back to article Tesla crash investigation causes dip in 'leccycar firm's share price

Investigators are looking into the cause of a fatal Tesla Model X crash and subsequent fire in California, the American National Transportation Safety Board (NTSB) has reportedly said. The agency told Reuters that it had opened an investigation into the crash, which took place last week. Local reports indicated that the road …

  1. Anonymous Coward
    Anonymous Coward

    Another Uber!

    I notice the news articles I have been reading have been characterizing Tesla as a self driving car - not providing much in the way of facts, and getting those wrong.

    1. Nate Amsden Silver badge

      Re: Another Uber!

      I think a lot of it is legacy stuff from what appeared to be serious claims by Tesla that they were self driving, at least in statements that I thought I read from Musk etc at the time. This was before the accident with the semi(and I believe before Tesla and that company in Israel parted ways), and Telsa has since walked back a lot(all?) of those statements and said said they were always clear to the buyers that it wasn't self driving.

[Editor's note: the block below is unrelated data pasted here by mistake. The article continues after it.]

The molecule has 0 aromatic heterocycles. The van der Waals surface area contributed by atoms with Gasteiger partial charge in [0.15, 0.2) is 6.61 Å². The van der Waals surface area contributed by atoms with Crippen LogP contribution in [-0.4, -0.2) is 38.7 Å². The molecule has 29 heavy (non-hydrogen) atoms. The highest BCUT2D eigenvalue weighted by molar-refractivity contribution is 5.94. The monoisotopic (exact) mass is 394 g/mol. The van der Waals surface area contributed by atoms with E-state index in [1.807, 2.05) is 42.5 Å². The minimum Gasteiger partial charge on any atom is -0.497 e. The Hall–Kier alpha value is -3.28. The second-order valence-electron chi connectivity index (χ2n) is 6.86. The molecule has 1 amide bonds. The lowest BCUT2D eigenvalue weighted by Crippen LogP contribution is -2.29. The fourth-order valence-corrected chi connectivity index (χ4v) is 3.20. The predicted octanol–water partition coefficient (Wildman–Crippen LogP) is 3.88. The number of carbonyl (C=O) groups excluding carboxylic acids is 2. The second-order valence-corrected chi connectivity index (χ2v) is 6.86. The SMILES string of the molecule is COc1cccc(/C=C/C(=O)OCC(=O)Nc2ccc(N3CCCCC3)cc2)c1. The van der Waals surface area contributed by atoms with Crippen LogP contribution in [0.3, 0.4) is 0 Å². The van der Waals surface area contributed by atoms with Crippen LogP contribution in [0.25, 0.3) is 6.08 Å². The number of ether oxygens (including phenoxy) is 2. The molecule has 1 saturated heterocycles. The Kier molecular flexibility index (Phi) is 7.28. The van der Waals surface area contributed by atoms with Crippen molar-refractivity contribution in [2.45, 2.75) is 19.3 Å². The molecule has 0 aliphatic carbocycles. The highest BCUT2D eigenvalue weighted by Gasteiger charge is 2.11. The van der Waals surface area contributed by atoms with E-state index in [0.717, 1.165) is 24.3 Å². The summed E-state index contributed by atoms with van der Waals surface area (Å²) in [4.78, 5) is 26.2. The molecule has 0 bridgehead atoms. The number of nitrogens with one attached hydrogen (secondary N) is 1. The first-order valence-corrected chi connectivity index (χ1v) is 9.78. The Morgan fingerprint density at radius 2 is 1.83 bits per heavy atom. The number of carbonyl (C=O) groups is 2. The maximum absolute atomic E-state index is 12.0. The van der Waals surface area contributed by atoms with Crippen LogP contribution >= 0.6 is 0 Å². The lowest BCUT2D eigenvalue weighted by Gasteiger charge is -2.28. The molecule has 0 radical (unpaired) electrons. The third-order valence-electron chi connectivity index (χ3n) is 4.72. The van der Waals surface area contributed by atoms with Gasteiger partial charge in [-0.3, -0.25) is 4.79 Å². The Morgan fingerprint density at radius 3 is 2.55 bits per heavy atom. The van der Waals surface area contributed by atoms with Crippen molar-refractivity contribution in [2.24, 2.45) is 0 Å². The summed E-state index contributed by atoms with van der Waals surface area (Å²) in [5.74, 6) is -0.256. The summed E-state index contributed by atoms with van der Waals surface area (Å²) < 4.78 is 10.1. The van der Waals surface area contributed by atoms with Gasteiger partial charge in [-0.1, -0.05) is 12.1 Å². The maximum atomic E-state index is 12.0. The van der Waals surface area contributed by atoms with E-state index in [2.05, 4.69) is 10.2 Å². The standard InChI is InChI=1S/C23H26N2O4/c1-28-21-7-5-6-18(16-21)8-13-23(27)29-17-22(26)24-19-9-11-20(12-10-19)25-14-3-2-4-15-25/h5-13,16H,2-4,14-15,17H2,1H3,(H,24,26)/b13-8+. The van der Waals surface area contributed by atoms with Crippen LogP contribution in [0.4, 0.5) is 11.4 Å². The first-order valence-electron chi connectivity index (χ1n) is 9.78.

But as someone on the sidelines I do distinctly remember a very big change in Tesla/Musk's description as to what their technology is capable of.

      Not surprising at all that not everyone got the message yet. Tesla doesn't do itself any favors by seemingly constantly touting that their technology on shipping cars is level 5 or whatever capable (when the software is ready), just adds to the confusion.

  2. John Robson Silver badge

    Clickbait headlines... (elsewhere)

    By the sound of the witnesses it wasn't a fiery crash, but a crash which resulted in a fire - a fire slow enough that everyone left the vehicle.

    Be interesting to know what the cause was, and is particularly interesting to know that that stretch of road is autopiloted 200 times a day...

    1. AdamT

      Re: Clickbait headlines... (elsewhere)

      also it looks pretty bad for "the authorities" if the claim that the crash barriers had been removed is correct.

      1. Dodgy Geezer Silver badge

        Re: Clickbait headlines... (elsewhere)

        Doesn't look impressive for Tesla if their vehicle logs are not available because of the crash. Protecting a solid state storage drive isn't that hard...

        1. Anonymous Coward
          Anonymous Coward

          Re: Clickbait headlines... (elsewhere)

          Don't know what the storage capacity of the solid state storage is, but having a second unit in a different part of the vehicle would seem to be an obvious solution.

        2. Steve Todd

          Re: Clickbait headlines... (elsewhere) @dodgy geezer